Exercising is easy, he thinks. All he has to do is to head over to the gym after work 2 times during the week, and venture out of the house on a Saturday to do the same. Those 2 hours of sweat and toil will reap rewards far beyond what the alternatives could do.
Those first few weeks are easy. This is New, this is fun, this is exciting. He feels good. Better perhaps, than previously. But then an excuse creeps in – work must be completed. Clients attend with ever-decreasing patience the delivery of their work. And suddenly the alternative has become the norm once more, those heady days of exercise just a hazy memory.

The Dishes Will Be Done! How long does it take to do one rackload a night? five, ten minutes? Five or ten minutes where he can dream off to wherever his fancy takes him, his hands busy beneath him, scrubbing and rinsing and stacking in smooth, fluid motions, the rythm of the cleaning providing timing for his thoughts. And a load a day? Why, at this rate, there’ll always be some dirty dishes, but it won’t be insane.

Yesterday, he arrives home. His head hurts. He is tired. He does not want to do anything but sit down and vegetate in front of the idiot box. The thought occurs to him that this same feeling has been pervasive of late. He considers that perhaps he should exercise to regain some of his lost energy. Looking around the cluttered room, he realises it is really gross : dishes of some age now sit on the table. There is a stain of spilled coke underneath these. In the kitchen, the dishes have clawed their way out of the sink and mulitplied until now there are little enclaves of dishes on top of the stove, on the counter, on the shelf, on the table and even on top of the refridgerator. The stove itself, it appears, is pock-marked with cooking stains and is slowly choking underneath. When used, it protests loudly with smoke with upsets the alarm. The building is alerted to our plight and knocks on the door suggest that we should do something about the smoke. And something is done. It is fanned. The windows are opened, the air is cleared. And post-dinner, venturing once more into the kitchen, he decides it is too much for him. He cannot possibly conquor this beast, so why even begin. And so he goes to bed.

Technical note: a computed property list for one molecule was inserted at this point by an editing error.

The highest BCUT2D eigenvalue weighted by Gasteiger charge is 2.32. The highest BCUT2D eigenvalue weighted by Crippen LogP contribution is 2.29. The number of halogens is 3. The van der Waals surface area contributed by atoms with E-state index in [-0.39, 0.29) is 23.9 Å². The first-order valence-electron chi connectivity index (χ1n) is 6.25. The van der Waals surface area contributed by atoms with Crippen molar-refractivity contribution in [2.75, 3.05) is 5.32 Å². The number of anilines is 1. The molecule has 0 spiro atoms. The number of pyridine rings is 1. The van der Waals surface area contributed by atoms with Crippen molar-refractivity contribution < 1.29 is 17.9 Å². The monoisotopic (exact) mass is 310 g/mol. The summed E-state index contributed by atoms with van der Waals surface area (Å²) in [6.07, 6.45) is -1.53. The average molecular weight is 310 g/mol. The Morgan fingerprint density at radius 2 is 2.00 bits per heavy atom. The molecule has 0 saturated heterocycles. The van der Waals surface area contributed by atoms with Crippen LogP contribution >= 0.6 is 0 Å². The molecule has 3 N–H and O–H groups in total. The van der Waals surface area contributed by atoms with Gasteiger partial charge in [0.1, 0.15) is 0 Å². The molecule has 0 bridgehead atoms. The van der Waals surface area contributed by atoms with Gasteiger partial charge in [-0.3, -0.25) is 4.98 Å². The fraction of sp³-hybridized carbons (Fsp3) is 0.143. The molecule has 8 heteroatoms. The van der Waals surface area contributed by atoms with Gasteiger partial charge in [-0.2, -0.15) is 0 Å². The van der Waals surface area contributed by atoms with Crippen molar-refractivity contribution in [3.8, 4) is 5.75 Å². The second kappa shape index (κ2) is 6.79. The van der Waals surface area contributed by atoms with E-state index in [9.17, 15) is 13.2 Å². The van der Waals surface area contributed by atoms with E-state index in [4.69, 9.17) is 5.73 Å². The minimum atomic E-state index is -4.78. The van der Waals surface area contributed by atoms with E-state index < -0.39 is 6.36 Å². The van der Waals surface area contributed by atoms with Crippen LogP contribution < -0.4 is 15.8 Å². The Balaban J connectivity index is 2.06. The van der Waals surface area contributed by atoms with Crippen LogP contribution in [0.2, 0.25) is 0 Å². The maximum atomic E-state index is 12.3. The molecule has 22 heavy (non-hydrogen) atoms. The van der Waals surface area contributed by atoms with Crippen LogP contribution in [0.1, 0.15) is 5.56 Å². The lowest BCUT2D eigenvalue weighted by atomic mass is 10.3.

The bedroom, of course, suffers much the same fate: The clothes, which for a week had been dutifully put away upon washing, dutifully placed in the basket post-wear, have formed into a fuzzy swamp-thing, crouching on the far side of the bed, hiding all sorts of hideous creatures within its mass. This too, is too much, and he simply goes to sleep, on sheets he’d intended to change a good five days ago now.

Discipline is the hallmark of the adult. Vastly improved over even just a year ago, there is still far to progress in this domain. One day, doing dishes nightly will be afterthought. Putting clothes where they should be will be common place. Exercise will be routine, not a break in selfsame. And Moe Berg will be sung along to in all honesty.

But tonight, tonight there will be a reckoning. And the wagon will be climbed back upon, for at least a little while.

Update: 9:30 am, 27.2.2002

Last night, 3 loads of dishes were done. A clogged sink was Drano-d, stove was cleaned and 2 loads of laundry were completed and put away. A further 2 loads were readied and a pile of clothes that was clean, but not put away was dealt with. This morning, garbage was taken out, living room tidied (a little) and in my bag I have the necessary clothes to head to the gym. Will I keep this up? Doubtful, but I’ll try.

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